Thanks again for your advice and tips!

Author:  bluesky [ 16 Sep 2020, 14:11 ]
Post subject:  Re: Tall azalea

Richard, thanks too.
Yep the decision is made!
Will post updates to this thread.

Author:  Harunobu [ 17 Sep 2020, 12:29 ]
Post subject:  Re: Tall azalea

In case that you aren't ordering this specific plant but a import satsuki azalea in general, check the cultivar.
There are varieties that are old, or common, or both. Or even those that exist as garden varieties here in Europe for decades.

But other varieties are very new and flashy. In Japan of course when a new varieties is developed, everyone wants that one but demand is low because it is new.
Similarly, your import variety could be very new, meaning that almost no one outside Japan has such a plant. There isn't that much of a market for it outside Japan, but here are people collecting azaleas.

So if this is Hoshi no Kagayaki or Yata no Kagami, it isn't very special. But if it is Naruka or Hanatsuzuri or Kisshoten, you have something very new and in fashion right now. That said, those two early now very common varieties may make much hardier plants. Or you may like exactly the variety you selected, regardless of how novel it is (sometimes the varieties with the most beautiful flowers can be a bit delicate, or uneven in growth, or have some flaw in plant habit, but the flowers make up for it. And varieties with more plain flowers may be much better as plants.)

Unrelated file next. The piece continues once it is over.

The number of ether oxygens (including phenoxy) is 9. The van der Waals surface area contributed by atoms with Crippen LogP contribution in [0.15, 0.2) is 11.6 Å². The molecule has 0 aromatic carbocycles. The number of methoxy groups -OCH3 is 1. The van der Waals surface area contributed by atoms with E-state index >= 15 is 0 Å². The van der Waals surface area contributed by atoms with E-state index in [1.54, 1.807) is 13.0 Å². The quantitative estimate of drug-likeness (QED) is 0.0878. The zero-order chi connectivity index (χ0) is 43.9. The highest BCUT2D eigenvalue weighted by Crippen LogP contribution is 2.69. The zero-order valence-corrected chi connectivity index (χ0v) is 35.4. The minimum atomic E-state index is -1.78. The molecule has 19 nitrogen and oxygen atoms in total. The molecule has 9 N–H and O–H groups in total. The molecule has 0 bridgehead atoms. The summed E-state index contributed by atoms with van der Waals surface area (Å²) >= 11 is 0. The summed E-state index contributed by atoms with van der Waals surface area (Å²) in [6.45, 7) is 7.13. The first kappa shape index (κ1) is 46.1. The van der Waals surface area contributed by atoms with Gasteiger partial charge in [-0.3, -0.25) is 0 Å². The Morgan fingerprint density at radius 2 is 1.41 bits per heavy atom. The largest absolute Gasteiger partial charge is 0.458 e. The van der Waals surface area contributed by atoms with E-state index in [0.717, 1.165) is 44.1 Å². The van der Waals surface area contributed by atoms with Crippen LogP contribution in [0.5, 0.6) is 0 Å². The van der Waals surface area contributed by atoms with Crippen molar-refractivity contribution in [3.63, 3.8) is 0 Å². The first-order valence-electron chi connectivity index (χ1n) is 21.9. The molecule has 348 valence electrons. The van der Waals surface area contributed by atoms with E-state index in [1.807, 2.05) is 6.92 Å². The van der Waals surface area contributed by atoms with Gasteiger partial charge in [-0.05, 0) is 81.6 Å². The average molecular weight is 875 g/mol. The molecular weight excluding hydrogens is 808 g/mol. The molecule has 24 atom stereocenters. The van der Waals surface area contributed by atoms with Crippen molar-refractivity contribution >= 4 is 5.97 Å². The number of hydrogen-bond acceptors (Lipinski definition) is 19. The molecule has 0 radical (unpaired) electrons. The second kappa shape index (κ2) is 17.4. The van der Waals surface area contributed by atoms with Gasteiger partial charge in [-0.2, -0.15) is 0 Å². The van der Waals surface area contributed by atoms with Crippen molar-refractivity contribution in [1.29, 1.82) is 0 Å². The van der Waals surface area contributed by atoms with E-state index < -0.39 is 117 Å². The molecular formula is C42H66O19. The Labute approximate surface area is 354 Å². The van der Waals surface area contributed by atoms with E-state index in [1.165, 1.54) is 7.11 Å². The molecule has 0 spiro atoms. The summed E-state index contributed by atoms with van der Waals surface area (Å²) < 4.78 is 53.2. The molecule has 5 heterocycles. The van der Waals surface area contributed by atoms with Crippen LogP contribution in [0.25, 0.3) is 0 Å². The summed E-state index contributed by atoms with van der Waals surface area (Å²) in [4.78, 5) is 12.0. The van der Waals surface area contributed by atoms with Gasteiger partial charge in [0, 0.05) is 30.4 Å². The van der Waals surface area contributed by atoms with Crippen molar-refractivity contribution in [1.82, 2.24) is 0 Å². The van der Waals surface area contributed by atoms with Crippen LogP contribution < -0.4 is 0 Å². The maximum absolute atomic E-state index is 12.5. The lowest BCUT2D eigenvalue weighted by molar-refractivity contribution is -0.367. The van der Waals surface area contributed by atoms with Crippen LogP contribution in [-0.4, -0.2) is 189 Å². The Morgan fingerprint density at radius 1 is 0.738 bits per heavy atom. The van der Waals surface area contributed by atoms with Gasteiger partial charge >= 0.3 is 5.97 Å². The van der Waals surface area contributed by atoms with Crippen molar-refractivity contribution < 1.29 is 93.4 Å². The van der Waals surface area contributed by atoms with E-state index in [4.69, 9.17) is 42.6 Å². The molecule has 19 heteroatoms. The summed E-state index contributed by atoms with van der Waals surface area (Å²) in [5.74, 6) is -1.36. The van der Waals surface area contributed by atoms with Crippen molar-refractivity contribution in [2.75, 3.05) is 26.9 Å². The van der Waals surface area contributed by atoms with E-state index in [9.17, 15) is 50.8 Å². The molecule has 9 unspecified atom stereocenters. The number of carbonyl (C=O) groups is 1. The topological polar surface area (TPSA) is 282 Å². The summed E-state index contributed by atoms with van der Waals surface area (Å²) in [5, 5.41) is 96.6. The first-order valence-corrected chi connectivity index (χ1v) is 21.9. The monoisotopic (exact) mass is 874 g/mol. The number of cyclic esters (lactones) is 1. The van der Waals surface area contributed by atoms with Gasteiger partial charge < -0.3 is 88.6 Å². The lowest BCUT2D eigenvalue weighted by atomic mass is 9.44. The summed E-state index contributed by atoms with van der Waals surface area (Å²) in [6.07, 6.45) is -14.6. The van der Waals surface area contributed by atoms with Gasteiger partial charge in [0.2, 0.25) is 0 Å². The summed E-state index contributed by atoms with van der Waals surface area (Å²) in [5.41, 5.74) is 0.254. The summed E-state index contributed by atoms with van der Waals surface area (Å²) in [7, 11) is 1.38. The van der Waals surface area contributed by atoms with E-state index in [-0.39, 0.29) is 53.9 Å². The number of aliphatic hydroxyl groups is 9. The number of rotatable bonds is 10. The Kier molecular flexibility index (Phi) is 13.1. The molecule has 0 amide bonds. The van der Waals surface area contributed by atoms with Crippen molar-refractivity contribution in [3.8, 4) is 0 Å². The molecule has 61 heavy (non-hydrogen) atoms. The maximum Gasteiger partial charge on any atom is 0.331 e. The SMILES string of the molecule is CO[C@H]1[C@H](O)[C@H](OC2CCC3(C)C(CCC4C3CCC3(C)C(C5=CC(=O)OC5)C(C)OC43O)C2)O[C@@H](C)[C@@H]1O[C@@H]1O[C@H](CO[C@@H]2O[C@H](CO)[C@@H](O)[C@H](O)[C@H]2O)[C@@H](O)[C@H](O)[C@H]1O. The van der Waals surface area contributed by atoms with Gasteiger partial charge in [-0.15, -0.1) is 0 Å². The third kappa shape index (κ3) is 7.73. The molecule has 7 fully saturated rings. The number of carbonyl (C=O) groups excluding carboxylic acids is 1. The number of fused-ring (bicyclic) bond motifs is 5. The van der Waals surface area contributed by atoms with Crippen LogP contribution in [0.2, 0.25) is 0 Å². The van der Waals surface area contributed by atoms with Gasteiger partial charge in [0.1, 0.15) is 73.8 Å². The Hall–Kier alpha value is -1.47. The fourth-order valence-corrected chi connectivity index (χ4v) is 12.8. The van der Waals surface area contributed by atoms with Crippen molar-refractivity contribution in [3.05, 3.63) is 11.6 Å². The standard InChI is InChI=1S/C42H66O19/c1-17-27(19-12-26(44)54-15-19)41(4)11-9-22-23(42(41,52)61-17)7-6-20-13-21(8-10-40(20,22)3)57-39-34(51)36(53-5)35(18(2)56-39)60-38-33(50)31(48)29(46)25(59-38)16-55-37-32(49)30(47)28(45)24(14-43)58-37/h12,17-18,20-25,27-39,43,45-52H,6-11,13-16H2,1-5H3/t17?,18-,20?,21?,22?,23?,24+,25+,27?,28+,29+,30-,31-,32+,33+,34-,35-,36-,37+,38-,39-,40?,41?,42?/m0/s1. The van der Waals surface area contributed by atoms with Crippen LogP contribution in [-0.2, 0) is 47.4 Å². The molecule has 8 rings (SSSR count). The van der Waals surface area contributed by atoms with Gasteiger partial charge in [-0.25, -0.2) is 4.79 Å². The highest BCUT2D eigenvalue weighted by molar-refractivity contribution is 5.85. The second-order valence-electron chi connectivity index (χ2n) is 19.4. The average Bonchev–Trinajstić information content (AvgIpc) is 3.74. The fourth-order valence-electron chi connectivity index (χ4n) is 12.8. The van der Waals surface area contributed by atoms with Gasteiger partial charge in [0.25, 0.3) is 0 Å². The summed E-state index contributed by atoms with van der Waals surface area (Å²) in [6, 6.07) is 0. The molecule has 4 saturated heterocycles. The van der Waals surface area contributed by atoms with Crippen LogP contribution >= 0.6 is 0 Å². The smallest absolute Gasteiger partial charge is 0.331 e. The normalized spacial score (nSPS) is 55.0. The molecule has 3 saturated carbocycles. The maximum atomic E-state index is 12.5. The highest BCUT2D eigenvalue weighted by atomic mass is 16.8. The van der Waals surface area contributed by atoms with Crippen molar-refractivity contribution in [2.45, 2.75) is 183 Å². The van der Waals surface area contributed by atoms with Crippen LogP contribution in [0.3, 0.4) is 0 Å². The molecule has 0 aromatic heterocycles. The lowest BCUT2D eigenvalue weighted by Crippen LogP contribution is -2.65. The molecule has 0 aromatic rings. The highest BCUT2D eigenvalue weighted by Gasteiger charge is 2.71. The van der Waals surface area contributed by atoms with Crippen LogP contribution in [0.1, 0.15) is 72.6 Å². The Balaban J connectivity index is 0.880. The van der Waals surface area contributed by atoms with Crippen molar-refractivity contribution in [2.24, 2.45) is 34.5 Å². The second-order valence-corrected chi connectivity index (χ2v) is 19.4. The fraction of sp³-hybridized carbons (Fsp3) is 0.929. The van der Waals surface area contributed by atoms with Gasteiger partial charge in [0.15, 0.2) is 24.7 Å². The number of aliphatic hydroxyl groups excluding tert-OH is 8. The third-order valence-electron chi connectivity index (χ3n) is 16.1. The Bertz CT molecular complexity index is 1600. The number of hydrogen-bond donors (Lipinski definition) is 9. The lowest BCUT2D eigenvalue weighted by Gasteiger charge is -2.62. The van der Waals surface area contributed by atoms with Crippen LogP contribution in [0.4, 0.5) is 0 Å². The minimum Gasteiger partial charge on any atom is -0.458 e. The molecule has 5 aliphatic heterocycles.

Personally, I'd pay 40 euro for a 2-3 year cutting from those 3 varieties listed. But maybe 5 to 10 euro for 5 year old cuttings from the other two.

Author:  bluesky [ 24 Sep 2020, 21:56 ]
Post subject:  Re: Tall azalea

Ugh. I was deliberating for too long. That azalea got sold.

So I took my disappointment along to the shop and I made an offer on a similar one. Similar but with masses of nebari which I think look amazing for the similar price. They accepted! And also threw in a small precumbens juniper as a gift.
One thing, my guess is this is not a rare or fashionable variety because the price just didn't seem high enough. They imported it in February but they didn't note its variety, just said Azalea.
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Once again they didn't give me the pen ;-)

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I will do a video on it soon. Not much to do on it now except remove a few downward pointing new branch shoots. The soil is not draining through as quickly as I'd like so I definitely need to repot it next year. Tempted to slip pot now though. Maybe this weekend I'll scrape away the moss to see what's happening under the surface.